Monday, June 30, 2014

To All the Boys I've Loved Before by Jenny Han and June Wrap-up

To All the Boys I've Loved Before by Jenny Han (To All the Boys I've Loved Before #1)

AND June Wrap-up

Official Synopsis

Laura Jean keeps her love letters in a hatbox her mother gave her. They aren't love letters that anyone else wrote for her, these are the one's she's written. One for every boy she's ever loved-five in all. When she writes, she can pour out her heart and soul and say all the things she would never say in real life, because her letters are for her eyes only. Until the day her secret letters are mailed, and suddenly Laura Jean's love life goes from imaginary to out of control.

Review: Four and a Quarter out of Five Stars

I usually don't give quarters. I was just so conflicted on this one. Like it's more than four stars but not close to five. And thus, 4.25 stars. Rebellion.

I was looking forward to this because I really loved The Summer I Turned Pretty series by Jenny Han. It was so fluffy and cute. I hoped this would be too.

And it totes magotes was.

World and Plot: This book takes place in regular America, as most contemporary novels do. Our main character is Laura Jean, the middle child of the Song family. Sometimes two names flow together simply and beautifully. Laura Jean makes me think of someone going to swim in the creek and someone else with a rather twangy southern voice yelling out LAURA JEAN! DO NOT JUMP IN THAT CREEK.

But yeah, odd combo. Laura Jean is unique because after she is done loving (which is kind of a loose term) a boy she writes him a letter. It's like a goodbye, you kind of suck letter. Then one day somehow all her letters get sent out and the boys read them. Cue the humiliation and the scrambling to not loose face.

Reoccurring Themes: Family, Heritage, Love, Self-confidence, Images, Slut-shaming

Reaction: First off, this book is girly. Like real girly. As in you probably will not find any enjoyment in it if you do not like girly books. Like I'd get off this blog post right now. Just go. Goodbye. (Except stick around for the June Wrapup at the end!)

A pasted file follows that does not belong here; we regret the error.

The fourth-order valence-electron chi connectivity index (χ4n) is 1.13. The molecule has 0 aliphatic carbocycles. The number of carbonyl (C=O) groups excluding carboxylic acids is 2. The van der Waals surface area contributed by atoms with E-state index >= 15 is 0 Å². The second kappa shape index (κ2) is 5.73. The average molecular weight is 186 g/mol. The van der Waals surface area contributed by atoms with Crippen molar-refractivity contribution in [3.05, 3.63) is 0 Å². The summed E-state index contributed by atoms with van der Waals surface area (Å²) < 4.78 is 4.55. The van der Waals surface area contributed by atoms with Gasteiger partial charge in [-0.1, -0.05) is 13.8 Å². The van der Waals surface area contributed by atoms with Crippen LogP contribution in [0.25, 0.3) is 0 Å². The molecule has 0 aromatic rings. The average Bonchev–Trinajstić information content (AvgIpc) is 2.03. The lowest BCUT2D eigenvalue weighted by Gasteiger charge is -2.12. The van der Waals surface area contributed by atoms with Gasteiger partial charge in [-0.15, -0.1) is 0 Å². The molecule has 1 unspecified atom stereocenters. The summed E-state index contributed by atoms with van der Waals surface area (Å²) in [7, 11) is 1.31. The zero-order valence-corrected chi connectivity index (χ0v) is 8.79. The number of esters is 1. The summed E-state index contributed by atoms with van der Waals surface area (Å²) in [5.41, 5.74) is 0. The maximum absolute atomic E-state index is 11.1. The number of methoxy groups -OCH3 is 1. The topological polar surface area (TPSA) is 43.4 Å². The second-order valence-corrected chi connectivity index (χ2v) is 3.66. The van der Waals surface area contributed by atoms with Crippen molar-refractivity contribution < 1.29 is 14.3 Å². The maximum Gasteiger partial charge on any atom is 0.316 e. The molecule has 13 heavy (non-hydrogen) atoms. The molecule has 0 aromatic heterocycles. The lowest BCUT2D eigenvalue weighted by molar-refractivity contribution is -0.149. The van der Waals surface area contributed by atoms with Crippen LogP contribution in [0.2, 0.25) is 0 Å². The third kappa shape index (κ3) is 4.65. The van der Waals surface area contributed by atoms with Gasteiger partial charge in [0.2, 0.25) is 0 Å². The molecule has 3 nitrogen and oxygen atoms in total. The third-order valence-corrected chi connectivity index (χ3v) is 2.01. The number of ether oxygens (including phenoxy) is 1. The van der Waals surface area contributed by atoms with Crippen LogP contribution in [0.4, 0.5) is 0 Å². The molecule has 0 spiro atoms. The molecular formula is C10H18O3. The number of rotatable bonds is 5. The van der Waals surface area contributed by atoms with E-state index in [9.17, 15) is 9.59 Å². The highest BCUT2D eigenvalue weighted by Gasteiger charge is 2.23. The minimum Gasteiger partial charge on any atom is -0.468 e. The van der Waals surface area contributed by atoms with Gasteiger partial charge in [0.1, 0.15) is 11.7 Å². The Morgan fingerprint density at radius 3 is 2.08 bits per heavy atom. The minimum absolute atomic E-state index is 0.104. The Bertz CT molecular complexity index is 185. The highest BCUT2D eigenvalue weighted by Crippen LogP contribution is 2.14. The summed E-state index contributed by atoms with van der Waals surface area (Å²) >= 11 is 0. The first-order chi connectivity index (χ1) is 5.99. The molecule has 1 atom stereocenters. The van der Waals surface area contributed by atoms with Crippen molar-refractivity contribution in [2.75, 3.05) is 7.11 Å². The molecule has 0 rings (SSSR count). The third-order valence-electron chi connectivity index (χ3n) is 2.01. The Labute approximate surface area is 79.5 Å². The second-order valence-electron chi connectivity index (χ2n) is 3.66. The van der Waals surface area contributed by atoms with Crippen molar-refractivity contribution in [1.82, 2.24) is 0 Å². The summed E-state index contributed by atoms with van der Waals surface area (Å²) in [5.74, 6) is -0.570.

I'll be honest. From the get go I did not think I was going to enjoy this book. And that is for a simple reason. Laura Jean's older sister Margot (Also how the heck do you say that? Margo? Mar-got? IS THE T SILENT OR NO?). She is waaaay too controlling and close minded. But then she went to college and all was well.

Laura's special thing to do when she wants to be over a boy is to write them a love letter. It is how she says goodbye and moves on with her life. She keeps them hidden in a hatbox her late mother gave to her.

Laura starts off the book by talking about her family. They are very close and she doesn't really spend time with anyone else (ye gods, that sounds terrible.). She lives with her father, her older sister Margot, and her younger sister Katherine that everyone calls Kitty. Margot's boyfriend Josh who lives next door is also practically part of the family. Him and Laura were close friends before they started dating and continue to be.

Margot breaks up with Josh before going to college in Scotland, which changes things. Laura reveals that she was in love with Josh at one point. They were the best of friends. She thought he felt the same way. Then he started to like her sister and she decided to let them be happy together.

At this point I realized Laura Jean is quite the pushover. And my dislike for Margot was cemented. Like how could you not notice your sister was in love with him?!? Not cool.

Laura Jean is terribly sad when Margot leaves and feels helpless. She gets a call from her oldest friend Chris to meet her at the mall. Chris is kind of a wild child and does as she pleases. Laura drives there but gets lost because she hates driving and always gets lost (Side note: Laura Jean's driving is basically me). She doesn't stop at a four-way stop because she doesn't see anyone and smashes into another car (Except I don't hit cars.)